April 3rd, 1926, will be the thirty-first anniversary of the robbery of a south bound express train, eight miles from Kingfisher and one mile south of Dover, then a water station.
Such was the statement made this week by William S. Hurt, who now live a retired life in his little home on East Roberts avenue, but who at the time of the robbery was a deputy United States marshal and who went in pursuit of the bandit party.
The holdup occurred at 11:49 p.m., Mr. Hurt recalled, in the open country in bright moonlight, in a region where a settler lived on every quarter section of land. The grain had just pulled out of Dover, where a stop was made to take water, and had gone out for about a mile, when there was a shot fired on the engine and the grain stopped suddenly
When the train stopped, the passengers saw men lying flat against the embankment, who jumped up and made a demand on Messenger Jones, of Kansas City, to open up. This he declined to do, when several volleys were poured into the express car from Winchesters. Jones, luckily escaped with only slight wounds.
The messenger, seeing that there were no chances to successfully fight off the robbers, signaled to them to cease shooting. He opened the door and two robbers entered. They overhauled the local safe, but got nothing of value. The through safe was closed with a time lock and after thirty minutes of unsuccessful chiseling the bandits ceased efforts to open it.
Then they went through the train, robbing all male passengers, but did not molest women, getting about $300 in all. The robber went through all the cars deliberately, except the sleeper. The porter had put out the lights in this and the robbers declined to risk entering it.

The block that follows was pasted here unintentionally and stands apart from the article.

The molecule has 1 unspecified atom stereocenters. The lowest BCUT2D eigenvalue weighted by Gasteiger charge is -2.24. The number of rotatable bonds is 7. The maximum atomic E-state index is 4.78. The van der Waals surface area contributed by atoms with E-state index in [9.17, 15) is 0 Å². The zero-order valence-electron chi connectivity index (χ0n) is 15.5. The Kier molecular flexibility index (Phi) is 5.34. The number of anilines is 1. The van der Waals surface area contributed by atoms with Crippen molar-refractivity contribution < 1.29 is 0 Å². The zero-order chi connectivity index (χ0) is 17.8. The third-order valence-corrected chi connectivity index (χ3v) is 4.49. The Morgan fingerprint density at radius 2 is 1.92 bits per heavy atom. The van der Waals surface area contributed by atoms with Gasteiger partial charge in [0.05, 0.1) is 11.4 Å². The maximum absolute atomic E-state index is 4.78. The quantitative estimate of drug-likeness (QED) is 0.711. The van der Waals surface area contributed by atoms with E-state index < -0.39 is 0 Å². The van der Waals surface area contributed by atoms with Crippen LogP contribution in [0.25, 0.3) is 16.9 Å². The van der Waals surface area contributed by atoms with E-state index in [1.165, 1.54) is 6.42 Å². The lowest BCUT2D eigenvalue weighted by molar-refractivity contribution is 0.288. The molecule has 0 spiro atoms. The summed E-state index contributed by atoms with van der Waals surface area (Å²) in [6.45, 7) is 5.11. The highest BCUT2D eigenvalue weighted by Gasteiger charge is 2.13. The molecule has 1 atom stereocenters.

Local Men On Train
Ex-United States Marshal Grimes, J. P. Brough, Joe Kaufman and Mr. Cooley of Kingfisher, were in the chair car. When the two bandits came to Grimes, recognition was mutual and courteous. Both had in the past been his prisoners at Guthrie when he was marshal. The colored porter was forced to carry a small sack and go in advance. Bailey, one of the men, stayed with him to see that everybody chipped in and Wyatt, the other, stood ready to pick off anyone who made resistance.
After detaining the grain one hour and a quarter, the seven or eight members of the gang left, all going toward a small piece of timber. The train came on to Kingfisher, and one the 4:3t trains going north there were posses of marshals, who had no trouble in finding the place where the gang had their horses hitched.
Bill Hurt was in a group of four deputy marshals, the other being "Cap" Prater, T. P. Christie and J. M. Wells. Hurt tells the story of the chase as follows:
"Wells and I went west to Todd's ranch and we were to meet Prater and Christie at the mouth of Deep Creek, which empties into the Cimarron about twenty-five miles west of Hennessey. We got there just about dark.
"None of us had heard or seen anything of the outlaws, so we went into camp there in a little dugout for the night. One at a time we stood guard outside for a two-hour stretch, soldier fashion.
"Next day we took a northerly route up through the Strip, but never an across their trail or head anything of them, so we came back to Hennessey and returned home the next day.
Another part of Marshals, headed by Bill Banks, was more successful. The gang crossed Turkey creek bridge west of Dover, and the Cimarron twelve miles west of that, going toward Blaine county. Officers followed the trail to a point thirty-five miles west of Hennessey.
At three o'clock on the afternoon of April 5th, the posse came suddenly upon the gang part of who were asleep. The officers immediately opened fire, which was returned. Two of the horses of the outlaws were shot from under them and one man was killed, while another's leg was broken. A third was hit, but he succeeded in getting away with the rest of the gang.
The copyright (s) on this page must appear on all
copied and/or printed material.